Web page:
But back to Amazon-
Can we change our behaviour? Can we imagine the whole chain beyond our home/town/country and the impacts it has on people we will never meet, and their families?
A UK company, OnBuy, based in Dorset, is creating a challenge to the giant Amazon. UKTechNews says, “OnBuy works with the mission to revolutionise the e-commerce industry with a fair, transparent and ethical marketplace that benefits both sellers and buyers.” How refreshing…and they pay full UK tax!
Nothing is perfect, but maybe we can make small green steps to act in line with our values because not only is it better for the planet, but that makes us happier too. Do we really need more stuff? Can we wait that extra few days for it? Can we pay a little more, knowing that the real cost is huge, if not immediate!?
More truth, honesty and openness is something we definitely could all do with more of just now!
If you are reading this column, there’s a good chance that you have an urge to do ‘the right thing’. You’re the sort who’s first to help in a crisis. You were the first to raise the subject of climate change. And the first to actually do something about it! And what better first step than to start making educated choices in the way you shop? No more plastic bottles and dodgy packaging. You started shopping locally, avoiding waste, noticing how sustainable food might or might not be. And you are right.
But it’s complicated, isn’t it?.
Take milk as an example. To produce it from a cow is incredibly destructive. A study by Oxford University tells us that producing a glass of dairy milk results in almost three times the greenhouse gas emissions of any non-dairy milks! It takes approximately 120 litres of water, 150 square centimetres of land and produces 0.6 kg of carbon emissions to produce one 200ml glassful.
For almond milk, however, the figures are 78 litres of water, a mere 10 square centimetres of land and 2kg of CO2 emissions. It sounds like a no brainer, until you drill down – which is exactly what they have had to do in California! The Golden State is responsible for 80% of the world’s almond production which requires enormous plantations which slowly deplete and dry the soil. Farmers drill ever deeper to quench their thirsty crops, bringing up saltier water. This speeds up desertification, which in turn leads to fires, and the strong possibility of no more almond trees. Read more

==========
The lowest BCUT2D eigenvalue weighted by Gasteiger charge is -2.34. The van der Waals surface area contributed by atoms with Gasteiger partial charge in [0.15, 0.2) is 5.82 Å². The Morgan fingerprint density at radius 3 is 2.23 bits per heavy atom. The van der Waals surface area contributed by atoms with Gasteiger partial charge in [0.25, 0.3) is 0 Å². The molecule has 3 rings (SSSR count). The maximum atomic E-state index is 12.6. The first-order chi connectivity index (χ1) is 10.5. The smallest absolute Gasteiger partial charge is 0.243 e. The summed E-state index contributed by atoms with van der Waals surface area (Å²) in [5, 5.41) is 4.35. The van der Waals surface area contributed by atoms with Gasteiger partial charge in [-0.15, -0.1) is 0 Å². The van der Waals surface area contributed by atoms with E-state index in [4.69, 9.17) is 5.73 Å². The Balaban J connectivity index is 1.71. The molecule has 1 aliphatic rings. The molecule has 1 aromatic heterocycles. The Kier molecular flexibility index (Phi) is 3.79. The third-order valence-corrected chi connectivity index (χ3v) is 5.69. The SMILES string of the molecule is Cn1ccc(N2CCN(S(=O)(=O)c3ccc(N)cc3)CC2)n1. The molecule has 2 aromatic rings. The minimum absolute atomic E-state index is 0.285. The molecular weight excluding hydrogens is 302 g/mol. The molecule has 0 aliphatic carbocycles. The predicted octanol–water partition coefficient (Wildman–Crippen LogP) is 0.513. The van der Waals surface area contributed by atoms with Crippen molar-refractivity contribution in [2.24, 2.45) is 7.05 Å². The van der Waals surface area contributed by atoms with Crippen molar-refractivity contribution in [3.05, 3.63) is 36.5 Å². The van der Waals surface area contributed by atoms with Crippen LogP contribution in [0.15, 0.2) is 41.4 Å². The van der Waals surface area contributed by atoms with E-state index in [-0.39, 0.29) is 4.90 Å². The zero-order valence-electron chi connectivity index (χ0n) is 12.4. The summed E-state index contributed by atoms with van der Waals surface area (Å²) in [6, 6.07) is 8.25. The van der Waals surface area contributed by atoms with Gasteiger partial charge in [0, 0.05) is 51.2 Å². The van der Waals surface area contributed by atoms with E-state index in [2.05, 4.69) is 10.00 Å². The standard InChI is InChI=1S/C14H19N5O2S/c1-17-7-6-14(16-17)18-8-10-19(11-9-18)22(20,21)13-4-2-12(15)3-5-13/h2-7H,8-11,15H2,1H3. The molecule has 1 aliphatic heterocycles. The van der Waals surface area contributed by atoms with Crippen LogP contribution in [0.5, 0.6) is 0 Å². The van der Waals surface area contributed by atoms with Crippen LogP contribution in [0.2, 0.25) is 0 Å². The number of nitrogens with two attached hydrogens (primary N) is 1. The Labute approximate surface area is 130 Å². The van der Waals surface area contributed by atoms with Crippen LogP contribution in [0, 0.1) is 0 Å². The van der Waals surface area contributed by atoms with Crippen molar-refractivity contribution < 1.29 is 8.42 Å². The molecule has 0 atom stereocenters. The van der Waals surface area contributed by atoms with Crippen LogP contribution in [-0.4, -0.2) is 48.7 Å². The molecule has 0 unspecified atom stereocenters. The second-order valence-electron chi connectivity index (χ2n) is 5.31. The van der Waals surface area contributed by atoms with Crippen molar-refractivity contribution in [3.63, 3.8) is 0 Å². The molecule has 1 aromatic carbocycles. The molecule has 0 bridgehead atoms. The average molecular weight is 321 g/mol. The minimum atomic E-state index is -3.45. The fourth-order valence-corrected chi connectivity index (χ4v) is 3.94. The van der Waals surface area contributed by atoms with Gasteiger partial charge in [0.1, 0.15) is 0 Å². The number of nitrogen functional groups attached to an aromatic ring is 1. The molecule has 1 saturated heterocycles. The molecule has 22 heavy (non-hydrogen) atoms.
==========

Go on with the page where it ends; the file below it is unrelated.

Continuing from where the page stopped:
Join easyfundraising and you can collect free donations for us every time you buy something online. It won’t cost you a penny extra so please help us to raise funds.
All you need to do is:
1. Go to https://www.easyfundraising.org.uk/causes/sussexgreenliving/ and join for free. Read more
Earlier this month I had the great pleasure of being shown around two of the four sites managed by Keith and Liane who, along with a great team of trustees run the charity Sustainable Sussex.
Volunteer Fiona, who lives in a flat 20 minute’s bike ride away, told me, “I’ve been helping for two years now. It was a real lifesaver during lockdown!”
The small area (it’s less than one acre) is rich in birdsong – all the more noticeable as there is little or no traffic noise. The scent of elderflower blossoms fills the air as swallows swoop low over the small fields. Read more
Chris Goodall – “What do we need to do now?” (discussed at Steyning Green Books 6/5/21 https://www.youtube.com/watch?v=UrxFSLl9tsw). Chris explained a number of uncomfortable truths relating to food and agriculture (one quarter of the world’s emissions), travel, domestic buildings and clothing (fast fashion)
He then identified what local groups could do, focusing also on working together and making lives better. We have chosen to focus on food, agriculture and clothing in our meeting*.
In the first part, we will look at his suggestions for:
Food and agriculture – He suggested The Kindling Trust as a model of community horticulture.
Clothing. He suggested The Clothing Warehouse Ltd as a model for recycling clothes (and household textiles). And initiatives that improve sewing skills (like our Horsham Repair Cafe) and use alternatives to cotton. We are going to be joined by Karrie Mellor one of our trustees and the founder of Bags of Support, a West Sussex textile recycling initiative run for social and environmental purpose. Read more
Dave Goulson is Professor of Biology at the University of Brighton. His books, include ‘The Garden Jungle’ and ‘Gardening for Bumblebees’.
At a recent talk, he explained that we need insects to pollinate our food crops. In the UK some growers are now employing people to hand-pollinate their plants, because insect numbers have declined so dramatically.
We can help here though. The area of gardens across England is over 4.5 times that of national nature reserves, so by gardening for nature together we can make a difference.
As part of the CPRE Sussex ‘Festival of Spring’, Prof Goulson explained how we can garden to save the planet: Read more